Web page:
His own aesthetic for his studio furniture pieces incorporates traditional forms that Owain says can be traced back to Federal, Art Deco or Arts and Crafts style furniture, “but I try to sort of update that a little bit and make it a bit more contemporary and put my own spin on it. I try to inject a little bit of fin and a little bit of whimsy and asymmetry into all my designs so that it doesn’t get too bogged down in the formality of that traditional form. I like to describe it as being furniture that’s serious but doesn’t take itself too seriously.”
For example, his recent “Escape Velocity” sideboard is styled in the Art Deco manner, with stringing that goes up through the doors, but as the inlay continues on to the top of the piece, “The stringing goes off in all kind of crazy directions, and it terminates in an inlaid circle of dyed veneers. It’s intended to kind of look like fireworks, or a stylized sort of fireworks.”
The idea of the piece, Owain said, is that, “There’s a lot of tension being built up in the curves and the casework, and then that’s kind of getting released as the inlay goes through the top of the piece and then goes off.”
He has also made an Art Deco style console table which also features an inlay but, “rather than your typical stringing that goes around the outside of a veneered field, it goes off into a curve and terminates in this little flower inlay motif. I think that’s a good example of taking the idea of what a typical string inlay on a veneered tabletop would look like and then playing with that and subverting it a little bit.”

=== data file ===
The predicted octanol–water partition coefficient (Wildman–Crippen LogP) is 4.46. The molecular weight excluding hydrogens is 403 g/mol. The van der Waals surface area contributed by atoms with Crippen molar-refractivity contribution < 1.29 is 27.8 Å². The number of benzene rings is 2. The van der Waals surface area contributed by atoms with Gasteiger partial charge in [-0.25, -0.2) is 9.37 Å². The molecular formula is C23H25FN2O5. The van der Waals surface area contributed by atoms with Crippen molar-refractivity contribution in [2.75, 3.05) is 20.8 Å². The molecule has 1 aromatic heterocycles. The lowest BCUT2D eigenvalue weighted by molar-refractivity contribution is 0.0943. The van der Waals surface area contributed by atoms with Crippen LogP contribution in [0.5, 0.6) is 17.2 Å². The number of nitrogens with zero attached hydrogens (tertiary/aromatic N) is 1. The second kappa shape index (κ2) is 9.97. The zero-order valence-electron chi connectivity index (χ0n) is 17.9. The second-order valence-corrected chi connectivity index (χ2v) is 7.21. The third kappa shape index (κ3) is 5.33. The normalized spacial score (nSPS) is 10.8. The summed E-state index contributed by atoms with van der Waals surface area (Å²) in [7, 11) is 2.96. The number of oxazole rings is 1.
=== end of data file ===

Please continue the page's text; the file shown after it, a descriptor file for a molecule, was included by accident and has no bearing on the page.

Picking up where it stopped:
When it comes to veneer, Owain is drawn to straight grain with contrast: Douglas fir, macassar ebony, rosewood. For solid wood, he’s had a past fondness for cherry and a lot of client requests for walnut, but recently, he’s been gravitating toward hard maple. “That’s been appealing to me: a nice, white piece of maple, with a nice grain structure – you can do a lot with it. I’m an embellisher. I like to decorate my pieces, so having kind of a neutral palette is nice.”
Over the next few years, Owain said, his goal is to start stockpiling and drying locally sourced woods. “I think it adds to the story of what you’re doing if you can use material from your neighborhood and be partnering with people that are harvesting it sustainably in your area. I live in the Northeast. I’m surrounded by the material that I use, and yet I’m buying it from places that are sourcing it from thousands of miles away, and that seems insane.”
His future plans also include teaching, in October, the machine woodworking portion of the nine-month furniture comprehensive program at the Center for Furniture Craftsmanship. Owain himself “never ended up doing the furniture school route,” but he finds teaching, which he’s been doing for the past couple of years, to have been an important addition to his own experience as a woodworker.
“Being able to be around students that are super-excited about getting into the craft and seeing what they’re doing, it’s been really rewarding. It gets me amped up again. Sometimes, when you’re doing this for a job, it’s like any job: it can be a grind at a certain point. But going up there and teaching for a few weeks, it’s a reminder that I’ve got the greatest job in the world, and I shouldn’t take it for granted. I always come back refreshed and ready to go again.”